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This is a peculiar little text, apparently from the 16th century. The original MS is apparently Ashmole 1423 in the Bodleian library, yet I can’t find it in their catalogue, it seems because it isnt properly digitised yet and they have multiple catalogues. Mind you I wonder maybe it doesn’t exist and the attribution is wrong.…

The Alchemy website has a listing of all works within the book, and it seems to date from the end of the 16th century.

http://www.alchemywebsite.com/mss/mss540.htm

It’s yet another book whose individual importance is low but as one of many such books around at the time can give a much broader and informed picture of the state of knowledge and public interest in alchemy, chymistry and related topics at the time. The more I have learnt the more I have realised that the public histories of alchemy give a very simple idea of it, necessarily so in many cases, but in others I think the research hasn’t been done, especially amongst all the surviving manuscripts.

So of course it probably won’t get digitised, he typed cynically.

Anyway, the 19th century transcription can be found here online:

http://wellcomelibrary.org/item/b24927004#?c=0&m=0&s=0&cv=0&z=-0.3378%2C0.2163%2C1.6476%2C0.9006

It starts very seriously, introducing John Gybbys of Exeter, who on his deathbed, wants to communicate his ‘great secret’ he has. He does so “ and ye wyll, shall have a cause to pray for my sowle and for the good deyd ye may do be my informacyn.” which to me sounds rather Catholic, i.e. pre-reformation. In the notes accompanying the transcription, the MS apparently belonged to John Dee in 1563.

There follows an odd text, clearly somewhat cut and pasted in from other sources, which starts with instructions to melt lead and hold a stick in it when it cools, so as to leave a hole. Then take mercury, “true and good; see he be strained and clarified well through a piece of leather white…” (modernised spellings)

This mercury is to be put to the metal, seemingly into the hole you have, whilst it is still hot even if solid, and a cucurbit of glass luted above the hole, over the crucible, and anything that appears in it is collected.

Eventually, you proceed to the usual gentle heating of your hermetically sealed vessel, which isn’t usually as well described as here. The mercury spirit that is distilled from it all is put back to the body, “… and iff the body reseave the spyritt againe, itt is perfytte, iff he wyll, not prove hym again.”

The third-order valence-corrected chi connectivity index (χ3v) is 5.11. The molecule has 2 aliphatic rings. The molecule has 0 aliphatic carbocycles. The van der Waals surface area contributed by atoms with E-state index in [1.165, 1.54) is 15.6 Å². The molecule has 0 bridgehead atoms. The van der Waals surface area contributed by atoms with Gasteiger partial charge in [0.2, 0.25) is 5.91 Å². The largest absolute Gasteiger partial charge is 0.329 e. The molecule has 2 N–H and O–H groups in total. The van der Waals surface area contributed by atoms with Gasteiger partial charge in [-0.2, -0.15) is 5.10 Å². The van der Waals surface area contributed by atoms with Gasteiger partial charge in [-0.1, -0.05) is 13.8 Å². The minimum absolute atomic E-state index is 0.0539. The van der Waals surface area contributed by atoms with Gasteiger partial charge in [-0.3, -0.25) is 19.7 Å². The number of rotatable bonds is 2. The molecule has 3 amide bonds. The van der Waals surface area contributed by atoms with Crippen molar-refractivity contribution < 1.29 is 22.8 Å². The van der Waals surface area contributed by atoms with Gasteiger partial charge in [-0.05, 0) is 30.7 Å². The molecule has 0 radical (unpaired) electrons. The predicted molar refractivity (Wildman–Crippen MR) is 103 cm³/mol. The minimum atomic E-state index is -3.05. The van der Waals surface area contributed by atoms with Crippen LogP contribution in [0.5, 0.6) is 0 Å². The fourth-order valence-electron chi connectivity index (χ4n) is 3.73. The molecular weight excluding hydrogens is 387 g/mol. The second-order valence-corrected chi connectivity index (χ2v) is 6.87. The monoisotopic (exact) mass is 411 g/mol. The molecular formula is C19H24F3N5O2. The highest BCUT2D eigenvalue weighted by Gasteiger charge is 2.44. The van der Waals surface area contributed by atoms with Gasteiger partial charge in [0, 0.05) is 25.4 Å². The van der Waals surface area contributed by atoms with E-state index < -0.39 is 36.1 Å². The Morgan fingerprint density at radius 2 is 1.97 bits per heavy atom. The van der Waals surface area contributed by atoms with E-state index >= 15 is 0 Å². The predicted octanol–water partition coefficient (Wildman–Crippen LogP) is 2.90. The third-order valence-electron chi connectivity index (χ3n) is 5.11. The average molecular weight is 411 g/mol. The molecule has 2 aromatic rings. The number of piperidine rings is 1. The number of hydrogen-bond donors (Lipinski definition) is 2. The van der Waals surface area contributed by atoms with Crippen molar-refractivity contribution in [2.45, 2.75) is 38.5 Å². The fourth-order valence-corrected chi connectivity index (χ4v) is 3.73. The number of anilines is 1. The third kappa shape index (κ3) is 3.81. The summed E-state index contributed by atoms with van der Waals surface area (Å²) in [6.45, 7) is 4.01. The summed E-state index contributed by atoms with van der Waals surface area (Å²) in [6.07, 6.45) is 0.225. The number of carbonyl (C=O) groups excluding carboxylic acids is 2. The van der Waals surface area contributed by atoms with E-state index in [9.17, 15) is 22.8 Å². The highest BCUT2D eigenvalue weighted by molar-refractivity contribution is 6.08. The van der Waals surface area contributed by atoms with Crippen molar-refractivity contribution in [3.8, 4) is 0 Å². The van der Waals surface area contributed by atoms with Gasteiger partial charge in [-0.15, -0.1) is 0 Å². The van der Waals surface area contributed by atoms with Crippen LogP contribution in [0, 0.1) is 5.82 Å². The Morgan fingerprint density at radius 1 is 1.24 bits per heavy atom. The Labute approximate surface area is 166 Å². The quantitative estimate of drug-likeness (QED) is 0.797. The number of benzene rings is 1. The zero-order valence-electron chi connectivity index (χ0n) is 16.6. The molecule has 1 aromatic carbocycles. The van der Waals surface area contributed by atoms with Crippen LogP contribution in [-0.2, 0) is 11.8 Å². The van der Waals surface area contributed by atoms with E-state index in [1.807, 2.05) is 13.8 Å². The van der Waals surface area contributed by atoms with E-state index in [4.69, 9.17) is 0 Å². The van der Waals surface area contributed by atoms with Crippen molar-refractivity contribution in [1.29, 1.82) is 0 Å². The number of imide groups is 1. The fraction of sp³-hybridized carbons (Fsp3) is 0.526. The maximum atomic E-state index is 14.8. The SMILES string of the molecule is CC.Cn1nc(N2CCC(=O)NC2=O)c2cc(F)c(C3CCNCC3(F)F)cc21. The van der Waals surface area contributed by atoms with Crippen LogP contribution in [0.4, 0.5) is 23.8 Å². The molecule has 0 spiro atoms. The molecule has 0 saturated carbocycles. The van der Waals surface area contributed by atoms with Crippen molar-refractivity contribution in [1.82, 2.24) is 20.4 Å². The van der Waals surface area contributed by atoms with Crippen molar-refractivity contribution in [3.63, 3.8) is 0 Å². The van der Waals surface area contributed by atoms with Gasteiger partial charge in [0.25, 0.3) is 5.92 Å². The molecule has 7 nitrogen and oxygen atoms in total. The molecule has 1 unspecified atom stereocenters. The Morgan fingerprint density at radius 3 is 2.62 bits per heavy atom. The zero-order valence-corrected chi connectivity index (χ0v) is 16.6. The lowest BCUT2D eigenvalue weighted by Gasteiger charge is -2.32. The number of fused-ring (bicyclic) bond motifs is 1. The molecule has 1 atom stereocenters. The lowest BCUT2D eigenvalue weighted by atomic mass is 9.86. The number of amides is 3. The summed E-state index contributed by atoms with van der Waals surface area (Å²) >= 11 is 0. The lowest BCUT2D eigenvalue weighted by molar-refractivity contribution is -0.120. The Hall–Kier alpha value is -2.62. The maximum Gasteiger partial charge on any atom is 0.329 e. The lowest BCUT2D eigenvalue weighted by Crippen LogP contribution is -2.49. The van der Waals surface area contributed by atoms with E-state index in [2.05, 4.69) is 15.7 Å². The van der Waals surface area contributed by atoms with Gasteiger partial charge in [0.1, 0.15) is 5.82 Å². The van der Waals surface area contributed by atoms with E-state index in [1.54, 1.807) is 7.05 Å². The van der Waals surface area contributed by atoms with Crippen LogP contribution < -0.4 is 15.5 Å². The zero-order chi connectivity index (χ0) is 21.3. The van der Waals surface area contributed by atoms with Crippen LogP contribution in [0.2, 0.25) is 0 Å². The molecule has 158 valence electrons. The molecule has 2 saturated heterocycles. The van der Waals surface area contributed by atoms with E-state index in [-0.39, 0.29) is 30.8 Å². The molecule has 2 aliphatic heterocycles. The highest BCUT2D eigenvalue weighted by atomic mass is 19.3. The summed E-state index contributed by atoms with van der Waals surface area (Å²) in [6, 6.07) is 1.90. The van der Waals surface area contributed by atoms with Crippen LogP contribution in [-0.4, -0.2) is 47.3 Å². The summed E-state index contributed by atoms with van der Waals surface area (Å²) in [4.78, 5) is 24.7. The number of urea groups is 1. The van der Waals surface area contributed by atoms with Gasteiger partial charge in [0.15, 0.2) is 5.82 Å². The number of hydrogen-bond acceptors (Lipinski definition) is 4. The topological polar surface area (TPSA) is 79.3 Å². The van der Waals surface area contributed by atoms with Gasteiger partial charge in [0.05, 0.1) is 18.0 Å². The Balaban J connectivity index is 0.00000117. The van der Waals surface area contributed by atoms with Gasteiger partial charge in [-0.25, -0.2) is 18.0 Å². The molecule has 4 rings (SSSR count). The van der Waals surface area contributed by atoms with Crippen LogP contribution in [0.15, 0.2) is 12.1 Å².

The stone you get is called lapis adamantis, or in English a ‘Shypman stone’ or a ‘lood stone’.

That is certainly a good way to confuse names.

The second step is to take the stone, put it in a glass pot, and mortified mercury, lute it shut, heat it, on and off, for 40 days! Which should cause the mercury to dissolve into a crystall clear water.

After for 24 hours burning with a great fire, it will turn black, when it should be taken out the pot. This is rather a departure from the norm. Black is supposed to change to white, and then red, often via a rainbow colour step.

I can fantasise about a poorly educated, country based alchemist gulling less sophisticated people, but it isn’t even clear if Gybbys really existed and was an alchemist!

When added to liquid mercury it will mortify it and it will harden, often shaking the crucible as it does so. When heated it will all melt and dissolve again, and it can be cast into an ingot.

An ingot of what, I hear you ask. To which I can only say, this sounds like a method of making a silver analogue. Not gold. Of course, Saturn usually means lead, the trick is how to make the lead harder and shinier.

Note the way it combines common forms of language and action yet in a slightly different way from normal. I’m sure that as historians dig deeper into the many different manuscripts, they will find many such variations, due to the many different people that have written them.

Here’s a photo of a somewhat weathered lead cauldron casting at Kentwell, done maybe 20 years ago now:

kentwell-lead-cauldron

Note the colour and dullness, which has to be overcome in order to make it look like silver.

As for other alchemists, every now and then I stumble across mention of others, there really were quite a lot of them. For instance, in “Alchemical poetry 1575- 1700” (the title is a lie, there is earlier stuff in it in translation) there is a work by Edward Cradock.

He attended Oxford University, and lived from around 1536- 1594, i.e. through the various religious upheavals and political change. He was a doctor of theology at Oxford and lectured on the topic, and according to a bibliographical entry on him, spent a lot of time on alchemy. He produced 3 alchemical works, the third being a poem “A treatise touching the Philosopher’s stone” which is therefore in the book above.

The book also features two verse works by Simon forman, and three verse translations from middle french by William Backhouses, in 1644. The texts are from 1413 and 1500, the latter being by pseudo- Jean de meun and titled “The complaint of Nature against the Erronious Alchymist” and ”The Alchymyst’s Answere to Nature”

I find it interesting that someone would translated older French alchemical poetry into English in the mid-17th century, and think it’s all part of the broader cultural importance of alchemy, which is something I just don’t think has been adequately covered, especially in a more public friendly fashion. It’s easy enough to state that alchemy was widely known of and popular amongst learned people, much harder to explain it in both breadth and depth.

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